En español | It seems like a brilliant idea: Take the gunked-up grate from your grill and clean it on the self-clean cycle of the oven or in the dishwasher.
Not so fast. Those so-called brilliant ideas — which have been floating around the Internet and on various blogs — could be a good way to ruin your dishwasher or fill your kitchen with eye-burning fumes, smoke or even flames, say the experts.
We asked the grill gurus at Weber and the Whirlpool Institute of Kitchen Science about both these unwise schemes.
Steve Swayne, in charge of cooking performance for Whirlpool, says putting a grease-caked grill in the oven on the self-clean cycle is a good way to start a fire.
"The gunk that collects on your grates is mostly grease and it becomes combustible at high temperatures. You're risking lots of smoke and maybe fire," he says. At the very least, he notes, the oven will be left a mess, and there could be permanent staining from all the soot.
Putting those greasy grates in the dishwasher is also a bad idea — it can clog and ruin the appliance, say the experts at Whirlpool.
So what is the best way to clean a grimy grill grate?
George Rassas, product manager with grill company Weber, says there's no reason to bring those nasty grates inside for cleaning. By following these easy steps outdoors, your grill will be ready for summer cookouts with much less risk and mess than any indoor method.
Here are some easy cleanup tips — plus a few more ideas for safe grilling this summer:
- Take 15 minutes. To clean grates on a gas grill, first preheat the grill by turning the burners to high. After 15 minutes, the grease on the grates will have softened. "Brush them with a stainless steel grill brush. It won't take long and you won't need a lot of elbow grease," says Rassas. Clean grates means foods won't stick as easily and baked-on gunk won't flare up, burning your food.
- Show your lid some love. When the grill is warm but not hot, clean the inside of the grill lid with a damp sponge or, if it's very dirty, a balled-up piece of foil or a brass brush. The most common question Weber gets from consumers is why the "paint" is peeling on the inside of their grill lids. That isn't paint, says Rassas. The lids are enameled, so they don't flake. That's accumulated grease and smoke that is flaking off. Scrub it off so it doesn't fall on food or smoke up the grill.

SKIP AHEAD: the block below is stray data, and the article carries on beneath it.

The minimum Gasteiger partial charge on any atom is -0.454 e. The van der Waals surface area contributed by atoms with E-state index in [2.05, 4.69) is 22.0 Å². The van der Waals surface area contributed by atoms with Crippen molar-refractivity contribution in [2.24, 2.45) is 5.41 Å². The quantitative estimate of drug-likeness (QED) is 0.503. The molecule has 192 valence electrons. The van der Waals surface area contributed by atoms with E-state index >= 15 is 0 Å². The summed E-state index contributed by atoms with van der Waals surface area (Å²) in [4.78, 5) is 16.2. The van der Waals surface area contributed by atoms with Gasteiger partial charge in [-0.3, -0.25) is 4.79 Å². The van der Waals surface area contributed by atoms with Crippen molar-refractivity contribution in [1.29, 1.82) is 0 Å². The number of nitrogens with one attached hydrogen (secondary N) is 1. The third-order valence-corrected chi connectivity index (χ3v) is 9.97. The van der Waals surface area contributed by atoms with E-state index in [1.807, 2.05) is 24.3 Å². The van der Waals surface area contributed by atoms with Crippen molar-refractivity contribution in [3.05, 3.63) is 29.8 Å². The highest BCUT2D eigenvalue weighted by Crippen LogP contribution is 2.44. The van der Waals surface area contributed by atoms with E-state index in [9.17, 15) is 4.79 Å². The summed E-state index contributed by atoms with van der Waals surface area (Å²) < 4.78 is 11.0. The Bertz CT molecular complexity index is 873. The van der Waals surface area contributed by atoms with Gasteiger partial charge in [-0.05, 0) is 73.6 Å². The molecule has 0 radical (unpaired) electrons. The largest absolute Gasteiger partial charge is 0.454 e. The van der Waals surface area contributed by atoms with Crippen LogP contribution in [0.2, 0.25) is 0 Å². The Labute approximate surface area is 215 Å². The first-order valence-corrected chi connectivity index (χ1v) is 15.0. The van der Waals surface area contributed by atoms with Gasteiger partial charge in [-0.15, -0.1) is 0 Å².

- Don't forget the drip pan. After cooking, empty the drip pan when it's warm, not hot, to prevent flare-ups the next time. If grease is too thick, use a plastic putty knife to scrape off as much as you can.
- Don't cheat the preheat. That's one of the biggest secrets to great grilling that Weber's Rassas tells consumers. Preheating your grill for 15 minutes not only burns off the excess grease, making the grate easier to clean, but also ensures that food will cook better and you'll get better searing for those chops and steaks.
- Wait to baste. Yes, of course that barbecue sauce is delicious. But it's also probably high in sugar, which will make it burn easily. Wait until the last 10 minutes or so of cooking before basting your chicken or meat with sauce and you'll avoid burned food.
- Poison control. To avoid the risk of food poisoning, remember never to reuse platters and utensils that have touched raw food. That means the plate you used to carry the burgers or raw chicken out to the grill needs to be thoroughly washed with hot, soapy water before being used for the cooked food. Same goes for the utensils. Wash your hands, too, if you touched the raw food.
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